Dale's picture

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Wed, 2018-06-20 14:45

 Good find there Mulie


"Just because you are a Character, Doesn't mean you have Character."

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Also found this, a J Leek

Wed, 2018-06-20 15:33

Also found this, a J Leek arriving in SA in 1844.



sunshine's picture

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No couldn't possibly be

Wed, 2018-06-20 15:15

 Suez was not open back then so that voyage took them south of the Cape of Good Hope then straight across the 50's to Adelaide, I actually have the answer but having all sorts of issues cutting and pasting into this forum. The WA museum have been absolutely brilliant so the moment I work it out I will provide the details they have given me 

Hi Gordon,

Thanks for forwarding the image of the DELTA inscription.  As it happens my colleagues Ross Anderson for the Museum and Alistair Paterson from UWA (copied in here) have been researching the inscriptions since they were reported to the Museum in 2014. 

The DELTA was an American whaling ship of 314 tons which was hunting whales around the Dampier Archipelago between May and September 1849, in company with two other whalers, the SOLOMON SALTUS and the COMMODORE PREBLE.  Unfortunately we have limited records of the ship, which was lost at sea in 1857.

Ross says:

“The Museum has been working with UWA (as part of their Murujuga-Dynamics of the Dreaming’ ARC Project) to research and record Dampier Archipelago whaling inscriptions further with an article shortly to be published in Antiquity (currently under embargo until publication so I can’t send it now sorry) titled:


Paterson, A., Anderson, R., Mulvaney, K., de Koning, S., Dortch, J. and McDonald J., "So ends this day" records in stone of American whalers in Yaburara country. Dampier Archipelago, Northwest Australia .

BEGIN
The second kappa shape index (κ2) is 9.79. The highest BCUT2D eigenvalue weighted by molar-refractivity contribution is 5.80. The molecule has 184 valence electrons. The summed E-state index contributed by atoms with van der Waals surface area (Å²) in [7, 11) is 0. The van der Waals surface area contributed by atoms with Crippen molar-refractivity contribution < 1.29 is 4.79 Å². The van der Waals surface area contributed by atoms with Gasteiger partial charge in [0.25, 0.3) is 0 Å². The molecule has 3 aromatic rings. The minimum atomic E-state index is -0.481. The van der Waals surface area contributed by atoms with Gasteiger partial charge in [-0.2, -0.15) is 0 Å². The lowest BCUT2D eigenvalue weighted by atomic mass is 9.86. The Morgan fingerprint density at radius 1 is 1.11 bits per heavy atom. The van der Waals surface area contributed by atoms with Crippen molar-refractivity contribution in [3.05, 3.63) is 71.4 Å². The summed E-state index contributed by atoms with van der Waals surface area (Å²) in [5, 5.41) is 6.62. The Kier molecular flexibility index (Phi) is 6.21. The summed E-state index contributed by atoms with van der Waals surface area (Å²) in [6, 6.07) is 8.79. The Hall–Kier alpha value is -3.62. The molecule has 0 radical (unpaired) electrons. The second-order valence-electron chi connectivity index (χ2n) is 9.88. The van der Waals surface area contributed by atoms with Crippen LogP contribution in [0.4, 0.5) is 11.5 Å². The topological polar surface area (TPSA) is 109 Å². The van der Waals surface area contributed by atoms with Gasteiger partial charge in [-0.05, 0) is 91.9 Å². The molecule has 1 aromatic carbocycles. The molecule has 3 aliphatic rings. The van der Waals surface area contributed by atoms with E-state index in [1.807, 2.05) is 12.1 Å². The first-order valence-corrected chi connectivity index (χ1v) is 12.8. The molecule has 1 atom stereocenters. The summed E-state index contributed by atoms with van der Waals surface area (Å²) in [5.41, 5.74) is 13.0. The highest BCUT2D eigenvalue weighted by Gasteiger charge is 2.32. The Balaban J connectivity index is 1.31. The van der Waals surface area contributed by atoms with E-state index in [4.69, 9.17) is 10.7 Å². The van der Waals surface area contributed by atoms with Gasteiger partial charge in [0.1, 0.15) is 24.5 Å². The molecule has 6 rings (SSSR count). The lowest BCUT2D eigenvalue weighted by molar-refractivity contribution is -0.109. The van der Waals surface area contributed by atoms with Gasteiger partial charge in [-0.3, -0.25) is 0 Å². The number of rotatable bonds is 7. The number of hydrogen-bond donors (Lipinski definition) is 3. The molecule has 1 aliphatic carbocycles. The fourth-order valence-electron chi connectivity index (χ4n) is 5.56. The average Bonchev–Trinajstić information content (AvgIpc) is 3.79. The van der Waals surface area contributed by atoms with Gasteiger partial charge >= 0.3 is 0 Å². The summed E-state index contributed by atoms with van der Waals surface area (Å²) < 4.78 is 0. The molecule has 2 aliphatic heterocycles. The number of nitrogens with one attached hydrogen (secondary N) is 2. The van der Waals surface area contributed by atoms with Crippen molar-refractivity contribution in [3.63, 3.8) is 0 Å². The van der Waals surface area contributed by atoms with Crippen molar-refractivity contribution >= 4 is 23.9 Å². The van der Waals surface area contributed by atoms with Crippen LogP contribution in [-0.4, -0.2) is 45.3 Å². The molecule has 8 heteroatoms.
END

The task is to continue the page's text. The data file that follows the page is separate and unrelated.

On its 16th voyage between October 1848 and June 1851 the Delta visited  the New Holland Ground of the west coast of Australia, during which time the ship anchored for several months in the Dampier Archipelago conducting bay whaling. 


The Delta’s logbook lists the ships it was whaling with as the Mars, Arab, Saltus and Preble.


Please thank Gordon and Gary for their reports on my behalf.

Kind regards


Dr Ross Anderson


Maritime Archaeology”


I’m sure Ross and Al will be happy to answer any other questions when the publication is finalised.




Michael Gregg

Maritime History curator

47 Cliff Street, Fremantle WA 6160

Locked Bag 49, Welshpool DC, WA 6986

T. 08 9431 8456 




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 That's an awesome bit of

Wed, 2018-06-20 15:37

 That's an awesome bit of history. They left Greenport in New York. There's more history about it here at the New Bedford Whaling Museum: 





Faulkner Family's picture

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 hard to believe something

Wed, 2018-06-20 16:36

 hard to believe something like that had gone unreported for so long concidering how many would have visited the island. def a piece of history


RUSS and SANDY. A family that fishes together stays together

piston broke's picture

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J Leek

Wed, 2018-06-20 17:08

 had chipped away the surrounding rock to form the letters (harder task) than chipping into the rock. 

sunshine's picture

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It's a light effect....actually cut into the rock

Wed, 2018-06-20 17:50

 I thought the same but my mate has confirmed it is an optical illusion

timboon's picture

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 Thanks for using Fishwrecked

Wed, 2018-06-20 21:29

 Thanks for using Fishwrecked to share the story,


The mind boggles as to what life would have been like 50, 100, 200, 400 etc years ago on the sea, its a harsh enough environment with all the latest tech and weather forcasting!!


The mind also boggles that Peter mac didnt know about this, did he even work in the Pilbara?

Adam Gallash's picture

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Very cool

Thu, 2018-06-21 17:58

 Very cool post. Might think twice about having a look when chilling in the Dampier bays from now on, who knows whats hiding away.